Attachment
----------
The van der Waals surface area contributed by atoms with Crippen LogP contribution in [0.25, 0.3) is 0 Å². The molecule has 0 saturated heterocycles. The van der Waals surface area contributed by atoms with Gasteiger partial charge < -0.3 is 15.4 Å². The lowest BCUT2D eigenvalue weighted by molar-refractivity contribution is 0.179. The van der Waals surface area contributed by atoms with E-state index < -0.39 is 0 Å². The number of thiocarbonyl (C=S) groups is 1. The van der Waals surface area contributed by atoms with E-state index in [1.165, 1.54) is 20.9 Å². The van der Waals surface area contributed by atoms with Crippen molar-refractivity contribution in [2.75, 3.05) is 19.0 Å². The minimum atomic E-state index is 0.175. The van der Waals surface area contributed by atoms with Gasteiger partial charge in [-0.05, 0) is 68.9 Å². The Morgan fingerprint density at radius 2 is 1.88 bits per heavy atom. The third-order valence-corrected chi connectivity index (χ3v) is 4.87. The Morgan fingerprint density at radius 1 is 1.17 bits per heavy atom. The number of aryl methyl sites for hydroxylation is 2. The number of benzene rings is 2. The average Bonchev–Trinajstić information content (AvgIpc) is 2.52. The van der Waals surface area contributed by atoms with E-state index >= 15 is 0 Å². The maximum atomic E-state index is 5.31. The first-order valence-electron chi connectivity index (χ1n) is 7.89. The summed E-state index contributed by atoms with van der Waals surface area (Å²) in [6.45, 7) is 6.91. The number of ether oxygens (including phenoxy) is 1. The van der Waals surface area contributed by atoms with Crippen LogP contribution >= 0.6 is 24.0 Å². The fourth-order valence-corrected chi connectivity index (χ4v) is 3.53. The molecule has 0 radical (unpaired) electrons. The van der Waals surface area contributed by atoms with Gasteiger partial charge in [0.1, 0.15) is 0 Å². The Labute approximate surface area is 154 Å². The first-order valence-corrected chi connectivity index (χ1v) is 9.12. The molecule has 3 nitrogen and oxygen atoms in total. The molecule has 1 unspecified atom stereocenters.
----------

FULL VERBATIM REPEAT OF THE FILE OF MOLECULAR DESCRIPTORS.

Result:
The van der Waals surface area contributed by atoms with Crippen LogP contribution in [0.25, 0.3) is 0 Å². The molecule has 0 saturated heterocycles. The van der Waals surface area contributed by atoms with Gasteiger partial charge < -0.3 is 15.4 Å². The lowest BCUT2D eigenvalue weighted by molar-refractivity contribution is 0.179. The van der Waals surface area contributed by atoms with E-state index < -0.39 is 0 Å². The number of thiocarbonyl (C=S) groups is 1. The van der Waals surface area contributed by atoms with E-state index in [1.165, 1.54) is 20.9 Å². The van der Waals surface area contributed by atoms with Crippen molar-refractivity contribution in [2.75, 3.05) is 19.0 Å². The minimum atomic E-state index is 0.175. The van der Waals surface area contributed by atoms with Gasteiger partial charge in [-0.05, 0) is 68.9 Å². The Morgan fingerprint density at radius 2 is 1.88 bits per heavy atom. The third-order valence-corrected chi connectivity index (χ3v) is 4.87. The Morgan fingerprint density at radius 1 is 1.17 bits per heavy atom. The number of aryl methyl sites for hydroxylation is 2. The number of benzene rings is 2. The average Bonchev–Trinajstić information content (AvgIpc) is 2.52. The van der Waals surface area contributed by atoms with E-state index >= 15 is 0 Å². The maximum atomic E-state index is 5.31. The first-order valence-electron chi connectivity index (χ1n) is 7.89. The summed E-state index contributed by atoms with van der Waals surface area (Å²) in [6.45, 7) is 6.91. The number of ether oxygens (including phenoxy) is 1. The van der Waals surface area contributed by atoms with Crippen LogP contribution >= 0.6 is 24.0 Å². The fourth-order valence-corrected chi connectivity index (χ4v) is 3.53. The molecule has 0 radical (unpaired) electrons. The van der Waals surface area contributed by atoms with Gasteiger partial charge in [0.1, 0.15) is 0 Å². The Labute approximate surface area is 154 Å². The first-order valence-corrected chi connectivity index (χ1v) is 9.12. The molecule has 3 nitrogen and oxygen atoms in total. The molecule has 1 unspecified atom stereocenters.